Modelling the effect of race surface and racehorse limb parameters on in silico fetlock motion and propensity for injury

J. E. Symons, D. A. Hawkins, David P Fyhrie, S. K. Upadhyaya, Susan M Stover

Research output: Contribution to journalArticle

Abstract

Background: The metacarpophalangeal joint (fetlock) is the most commonly affected site of racehorse injury, with multiple observed pathologies consistent with extreme fetlock dorsiflexion. Race surface mechanics affect musculoskeletal structure loading and injury risk because surface forces applied to the hoof affect limb motions. Race surface mechanics are a function of controllable factors. Thus, race surface design has the potential to reduce the incidence of musculoskeletal injury through modulation of limb motions. However, the relationship between race surface mechanics and racehorse limb motions is unknown. Objective: To determine the effect of changing race surface and racehorse limb model parameters on distal limb motions. Study design: Sensitivity analysis of in silico fetlock motion to changes in race surface and racehorse limb parameters using a validated, integrated racehorse and race surface computational model. Methods: Fetlock motions were determined during gallop stance from simulations on virtual surfaces with differing average vertical stiffness, upper layer (e.g. cushion) depth and linear stiffness, horizontal friction, tendon and ligament mechanics, as well as fetlock position at heel strike. Results: Upper layer depth produced the greatest change in fetlock motion, with lesser depths yielding greater fetlock dorsiflexion. Lesser fetlock changes were observed for changes in lower layer (e.g. base or pad) mechanics (nonlinear), as well as palmar ligament and tendon stiffness. Horizontal friction and fetlock position contributed less than 1° change in fetlock motion. Main limitations: Simulated fetlock motions are specific to one horse's anatomy reflected in the computational model. Anatomical differences among horses may affect the magnitude of limb flexion, but will likely have similar limb motion responses to varied surface mechanics. Conclusions: Race surface parameters affected by maintenance produced greater changes in fetlock motion than other parameters studied. Simulations can provide evidence to inform race surface design and management to reduce the incidence of injury.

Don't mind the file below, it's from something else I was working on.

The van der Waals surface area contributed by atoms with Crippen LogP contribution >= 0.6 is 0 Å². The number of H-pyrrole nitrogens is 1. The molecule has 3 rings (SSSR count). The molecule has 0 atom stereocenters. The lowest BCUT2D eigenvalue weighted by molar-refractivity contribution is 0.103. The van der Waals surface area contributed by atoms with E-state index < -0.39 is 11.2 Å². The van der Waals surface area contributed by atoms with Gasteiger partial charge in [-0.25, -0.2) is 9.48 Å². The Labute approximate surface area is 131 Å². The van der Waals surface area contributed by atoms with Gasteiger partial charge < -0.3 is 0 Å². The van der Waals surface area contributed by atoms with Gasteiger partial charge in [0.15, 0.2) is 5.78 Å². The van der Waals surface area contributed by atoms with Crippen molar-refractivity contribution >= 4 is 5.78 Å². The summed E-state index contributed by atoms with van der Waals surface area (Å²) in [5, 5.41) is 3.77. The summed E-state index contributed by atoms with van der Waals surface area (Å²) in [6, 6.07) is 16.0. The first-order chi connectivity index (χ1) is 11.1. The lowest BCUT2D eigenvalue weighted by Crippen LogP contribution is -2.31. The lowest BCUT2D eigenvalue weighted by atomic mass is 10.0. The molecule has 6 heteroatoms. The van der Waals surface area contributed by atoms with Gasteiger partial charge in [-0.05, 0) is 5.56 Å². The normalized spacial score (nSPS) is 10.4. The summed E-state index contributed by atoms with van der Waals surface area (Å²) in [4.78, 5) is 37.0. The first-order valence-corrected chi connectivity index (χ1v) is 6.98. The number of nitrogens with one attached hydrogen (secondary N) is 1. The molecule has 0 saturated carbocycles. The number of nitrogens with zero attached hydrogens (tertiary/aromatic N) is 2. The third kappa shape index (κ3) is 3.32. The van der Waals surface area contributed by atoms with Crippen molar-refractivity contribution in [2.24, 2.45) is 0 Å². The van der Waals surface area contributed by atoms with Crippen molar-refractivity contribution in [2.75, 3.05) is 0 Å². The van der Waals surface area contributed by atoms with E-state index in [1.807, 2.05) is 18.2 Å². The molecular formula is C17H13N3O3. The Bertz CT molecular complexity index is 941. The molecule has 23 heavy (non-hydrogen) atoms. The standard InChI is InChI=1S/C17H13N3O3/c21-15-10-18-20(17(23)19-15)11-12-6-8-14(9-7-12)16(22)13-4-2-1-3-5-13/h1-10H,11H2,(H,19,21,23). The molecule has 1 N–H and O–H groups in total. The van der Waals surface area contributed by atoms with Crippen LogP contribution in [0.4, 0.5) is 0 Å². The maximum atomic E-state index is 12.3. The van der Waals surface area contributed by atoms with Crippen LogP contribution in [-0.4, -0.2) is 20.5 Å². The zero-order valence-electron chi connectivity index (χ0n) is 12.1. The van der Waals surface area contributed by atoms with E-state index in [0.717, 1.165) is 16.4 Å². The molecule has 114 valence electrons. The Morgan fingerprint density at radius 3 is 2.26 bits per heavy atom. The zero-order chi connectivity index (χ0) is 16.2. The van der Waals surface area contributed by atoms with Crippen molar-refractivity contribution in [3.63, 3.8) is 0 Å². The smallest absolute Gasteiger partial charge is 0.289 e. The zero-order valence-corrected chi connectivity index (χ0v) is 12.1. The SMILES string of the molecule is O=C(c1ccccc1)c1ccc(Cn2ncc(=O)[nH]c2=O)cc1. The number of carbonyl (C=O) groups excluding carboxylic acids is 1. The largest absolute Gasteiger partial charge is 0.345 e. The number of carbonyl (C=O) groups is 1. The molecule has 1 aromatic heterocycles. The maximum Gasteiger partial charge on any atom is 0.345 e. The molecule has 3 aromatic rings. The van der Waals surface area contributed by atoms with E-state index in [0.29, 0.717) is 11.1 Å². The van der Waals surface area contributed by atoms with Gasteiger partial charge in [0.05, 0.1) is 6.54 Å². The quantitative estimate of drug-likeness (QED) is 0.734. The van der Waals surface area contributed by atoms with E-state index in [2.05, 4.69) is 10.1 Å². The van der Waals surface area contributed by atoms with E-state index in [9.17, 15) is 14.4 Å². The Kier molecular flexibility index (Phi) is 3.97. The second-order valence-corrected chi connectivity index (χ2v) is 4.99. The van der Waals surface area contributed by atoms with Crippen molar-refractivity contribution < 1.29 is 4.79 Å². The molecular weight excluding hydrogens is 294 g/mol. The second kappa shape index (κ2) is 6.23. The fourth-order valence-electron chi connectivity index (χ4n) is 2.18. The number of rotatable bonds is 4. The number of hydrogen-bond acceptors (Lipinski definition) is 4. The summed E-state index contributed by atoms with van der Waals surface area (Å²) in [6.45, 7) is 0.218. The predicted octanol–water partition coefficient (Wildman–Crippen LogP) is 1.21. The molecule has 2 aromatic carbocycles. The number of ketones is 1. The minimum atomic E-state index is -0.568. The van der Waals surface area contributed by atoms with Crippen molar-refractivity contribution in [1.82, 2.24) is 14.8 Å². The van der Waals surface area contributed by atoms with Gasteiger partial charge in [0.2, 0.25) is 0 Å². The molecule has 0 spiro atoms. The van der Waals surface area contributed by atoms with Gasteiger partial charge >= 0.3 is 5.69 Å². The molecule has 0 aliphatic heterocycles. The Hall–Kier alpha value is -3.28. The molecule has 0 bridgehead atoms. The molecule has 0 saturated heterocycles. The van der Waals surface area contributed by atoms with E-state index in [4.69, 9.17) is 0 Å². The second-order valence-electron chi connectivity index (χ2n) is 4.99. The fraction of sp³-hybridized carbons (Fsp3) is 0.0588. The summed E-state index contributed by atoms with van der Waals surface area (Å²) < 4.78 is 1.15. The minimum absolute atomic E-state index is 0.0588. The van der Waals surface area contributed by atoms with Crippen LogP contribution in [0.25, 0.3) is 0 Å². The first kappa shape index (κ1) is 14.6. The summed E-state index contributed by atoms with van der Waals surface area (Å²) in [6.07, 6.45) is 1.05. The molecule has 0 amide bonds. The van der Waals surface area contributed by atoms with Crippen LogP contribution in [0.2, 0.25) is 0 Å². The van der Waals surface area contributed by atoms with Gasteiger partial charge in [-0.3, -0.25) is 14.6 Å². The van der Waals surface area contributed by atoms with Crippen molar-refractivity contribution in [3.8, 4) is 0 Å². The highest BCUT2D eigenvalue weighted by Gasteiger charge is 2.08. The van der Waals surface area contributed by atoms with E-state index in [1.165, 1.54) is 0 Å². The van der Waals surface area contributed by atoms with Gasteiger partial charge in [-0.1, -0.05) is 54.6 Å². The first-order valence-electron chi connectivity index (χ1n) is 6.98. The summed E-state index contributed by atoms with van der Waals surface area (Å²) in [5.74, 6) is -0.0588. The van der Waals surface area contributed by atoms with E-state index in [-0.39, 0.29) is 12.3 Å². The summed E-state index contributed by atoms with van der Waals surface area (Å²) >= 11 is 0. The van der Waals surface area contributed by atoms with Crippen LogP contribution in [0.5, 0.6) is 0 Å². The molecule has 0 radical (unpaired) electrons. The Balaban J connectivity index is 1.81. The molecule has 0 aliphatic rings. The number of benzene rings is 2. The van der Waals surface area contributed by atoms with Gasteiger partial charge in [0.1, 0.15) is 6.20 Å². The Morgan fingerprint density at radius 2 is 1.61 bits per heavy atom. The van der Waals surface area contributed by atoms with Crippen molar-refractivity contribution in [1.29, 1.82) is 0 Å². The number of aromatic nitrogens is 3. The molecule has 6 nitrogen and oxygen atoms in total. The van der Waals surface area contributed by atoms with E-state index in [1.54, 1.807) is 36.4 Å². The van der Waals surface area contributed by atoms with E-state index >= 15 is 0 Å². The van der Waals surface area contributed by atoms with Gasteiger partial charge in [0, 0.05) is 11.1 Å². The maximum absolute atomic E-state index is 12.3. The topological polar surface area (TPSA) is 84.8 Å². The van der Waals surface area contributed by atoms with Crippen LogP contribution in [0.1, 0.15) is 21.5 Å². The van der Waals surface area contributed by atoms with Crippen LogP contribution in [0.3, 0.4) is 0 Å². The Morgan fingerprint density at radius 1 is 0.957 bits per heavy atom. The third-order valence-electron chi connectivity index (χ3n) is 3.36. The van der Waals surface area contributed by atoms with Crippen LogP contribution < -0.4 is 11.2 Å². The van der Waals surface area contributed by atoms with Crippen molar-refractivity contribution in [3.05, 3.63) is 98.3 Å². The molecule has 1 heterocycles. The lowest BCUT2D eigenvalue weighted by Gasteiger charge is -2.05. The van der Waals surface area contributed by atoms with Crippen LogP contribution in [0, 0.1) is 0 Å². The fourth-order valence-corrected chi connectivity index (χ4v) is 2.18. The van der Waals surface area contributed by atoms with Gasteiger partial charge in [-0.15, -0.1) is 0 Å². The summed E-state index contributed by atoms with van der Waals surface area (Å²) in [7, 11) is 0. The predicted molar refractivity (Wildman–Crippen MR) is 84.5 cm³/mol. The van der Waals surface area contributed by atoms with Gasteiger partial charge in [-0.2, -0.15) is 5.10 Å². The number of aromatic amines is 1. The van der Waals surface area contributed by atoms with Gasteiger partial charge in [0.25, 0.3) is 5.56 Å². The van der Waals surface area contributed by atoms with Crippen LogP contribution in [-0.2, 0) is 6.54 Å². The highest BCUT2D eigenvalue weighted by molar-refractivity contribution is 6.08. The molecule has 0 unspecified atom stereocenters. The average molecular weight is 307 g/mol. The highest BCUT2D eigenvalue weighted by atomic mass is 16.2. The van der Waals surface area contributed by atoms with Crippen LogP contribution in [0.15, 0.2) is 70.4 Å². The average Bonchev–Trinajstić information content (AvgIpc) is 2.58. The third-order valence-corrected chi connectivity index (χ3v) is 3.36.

Original languageEnglish (US)
JournalEquine Veterinary Journal
DOIs
StateAccepted/In press - 2017

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Keywords

  • Dirt
  • Dynamics
  • Horse
  • Modelling
  • Musculoskeletal
  • Synthetic

ASJC Scopus subject areas

  • Equine

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